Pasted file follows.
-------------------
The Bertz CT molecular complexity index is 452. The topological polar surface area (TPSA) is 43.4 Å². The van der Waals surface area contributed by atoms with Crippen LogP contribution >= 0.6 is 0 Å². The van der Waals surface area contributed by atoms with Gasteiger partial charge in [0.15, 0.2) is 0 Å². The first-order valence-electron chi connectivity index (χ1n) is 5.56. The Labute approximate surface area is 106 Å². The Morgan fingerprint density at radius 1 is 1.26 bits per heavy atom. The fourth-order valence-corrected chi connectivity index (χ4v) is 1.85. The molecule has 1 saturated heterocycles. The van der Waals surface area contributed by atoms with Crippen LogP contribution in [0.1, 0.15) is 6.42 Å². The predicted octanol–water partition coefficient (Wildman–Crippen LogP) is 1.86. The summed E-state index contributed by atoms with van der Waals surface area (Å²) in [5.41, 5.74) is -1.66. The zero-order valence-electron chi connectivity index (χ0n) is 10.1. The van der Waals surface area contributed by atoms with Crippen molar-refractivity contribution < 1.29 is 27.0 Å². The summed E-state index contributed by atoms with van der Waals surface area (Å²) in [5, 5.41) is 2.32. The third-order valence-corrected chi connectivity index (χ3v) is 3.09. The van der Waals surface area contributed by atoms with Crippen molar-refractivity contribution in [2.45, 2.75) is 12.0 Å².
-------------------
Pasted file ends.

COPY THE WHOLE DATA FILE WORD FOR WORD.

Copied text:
The Bertz CT molecular complexity index is 452. The topological polar surface area (TPSA) is 43.4 Å². The van der Waals surface area contributed by atoms with Crippen LogP contribution >= 0.6 is 0 Å². The van der Waals surface area contributed by atoms with Gasteiger partial charge in [0.15, 0.2) is 0 Å². The first-order valence-electron chi connectivity index (χ1n) is 5.56. The Labute approximate surface area is 106 Å². The Morgan fingerprint density at radius 1 is 1.26 bits per heavy atom. The fourth-order valence-corrected chi connectivity index (χ4v) is 1.85. The molecule has 1 saturated heterocycles. The van der Waals surface area contributed by atoms with Crippen LogP contribution in [0.1, 0.15) is 6.42 Å². The predicted octanol–water partition coefficient (Wildman–Crippen LogP) is 1.86. The summed E-state index contributed by atoms with van der Waals surface area (Å²) in [5.41, 5.74) is -1.66. The zero-order valence-electron chi connectivity index (χ0n) is 10.1. The van der Waals surface area contributed by atoms with Crippen molar-refractivity contribution < 1.29 is 27.0 Å². The summed E-state index contributed by atoms with van der Waals surface area (Å²) in [5, 5.41) is 2.32. The third-order valence-corrected chi connectivity index (χ3v) is 3.09. The van der Waals surface area contributed by atoms with Crippen molar-refractivity contribution in [2.45, 2.75) is 12.0 Å².